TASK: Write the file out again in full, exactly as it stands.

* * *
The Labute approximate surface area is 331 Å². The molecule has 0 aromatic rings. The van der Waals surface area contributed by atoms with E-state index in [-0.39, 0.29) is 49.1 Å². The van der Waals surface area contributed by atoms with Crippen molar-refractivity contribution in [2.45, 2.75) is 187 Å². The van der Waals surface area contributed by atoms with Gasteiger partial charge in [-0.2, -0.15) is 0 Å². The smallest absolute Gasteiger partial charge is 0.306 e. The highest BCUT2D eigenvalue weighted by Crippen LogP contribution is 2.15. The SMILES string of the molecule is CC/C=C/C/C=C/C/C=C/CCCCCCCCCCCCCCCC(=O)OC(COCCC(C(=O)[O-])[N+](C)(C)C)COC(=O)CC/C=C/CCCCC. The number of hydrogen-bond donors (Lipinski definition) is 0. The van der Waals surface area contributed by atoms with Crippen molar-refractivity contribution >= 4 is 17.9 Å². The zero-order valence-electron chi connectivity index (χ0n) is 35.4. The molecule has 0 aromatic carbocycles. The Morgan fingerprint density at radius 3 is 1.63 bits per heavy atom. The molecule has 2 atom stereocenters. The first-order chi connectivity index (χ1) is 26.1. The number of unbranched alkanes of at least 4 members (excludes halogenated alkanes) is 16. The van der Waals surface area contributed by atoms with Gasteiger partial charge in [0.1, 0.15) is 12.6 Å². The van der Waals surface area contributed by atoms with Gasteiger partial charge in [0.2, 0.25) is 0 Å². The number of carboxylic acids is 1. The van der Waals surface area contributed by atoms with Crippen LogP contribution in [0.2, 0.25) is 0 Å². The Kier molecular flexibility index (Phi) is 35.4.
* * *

The Labute approximate surface area is 331 Å². The molecule has 0 aromatic rings. The van der Waals surface area contributed by atoms with E-state index in [-0.39, 0.29) is 49.1 Å². The van der Waals surface area contributed by atoms with Crippen molar-refractivity contribution in [2.45, 2.75) is 187 Å². The van der Waals surface area contributed by atoms with Gasteiger partial charge in [-0.2, -0.15) is 0 Å². The smallest absolute Gasteiger partial charge is 0.306 e. The highest BCUT2D eigenvalue weighted by Crippen LogP contribution is 2.15. The SMILES string of the molecule is CC/C=C/C/C=C/C/C=C/CCCCCCCCCCCCCCCC(=O)OC(COCCC(C(=O)[O-])[N+](C)(C)C)COC(=O)CC/C=C/CCCCC. The number of hydrogen-bond donors (Lipinski definition) is 0. The van der Waals surface area contributed by atoms with Crippen molar-refractivity contribution >= 4 is 17.9 Å². The zero-order valence-electron chi connectivity index (χ0n) is 35.4. The molecule has 0 aromatic carbocycles. The Morgan fingerprint density at radius 3 is 1.63 bits per heavy atom. The molecule has 2 atom stereocenters. The first-order chi connectivity index (χ1) is 26.1. The number of unbranched alkanes of at least 4 members (excludes halogenated alkanes) is 16. The van der Waals surface area contributed by atoms with Gasteiger partial charge in [0.1, 0.15) is 12.6 Å². The van der Waals surface area contributed by atoms with Gasteiger partial charge in [0.2, 0.25) is 0 Å². The number of carboxylic acids is 1. The van der Waals surface area contributed by atoms with Crippen LogP contribution in [0.2, 0.25) is 0 Å². The Kier molecular flexibility index (Phi) is 35.4.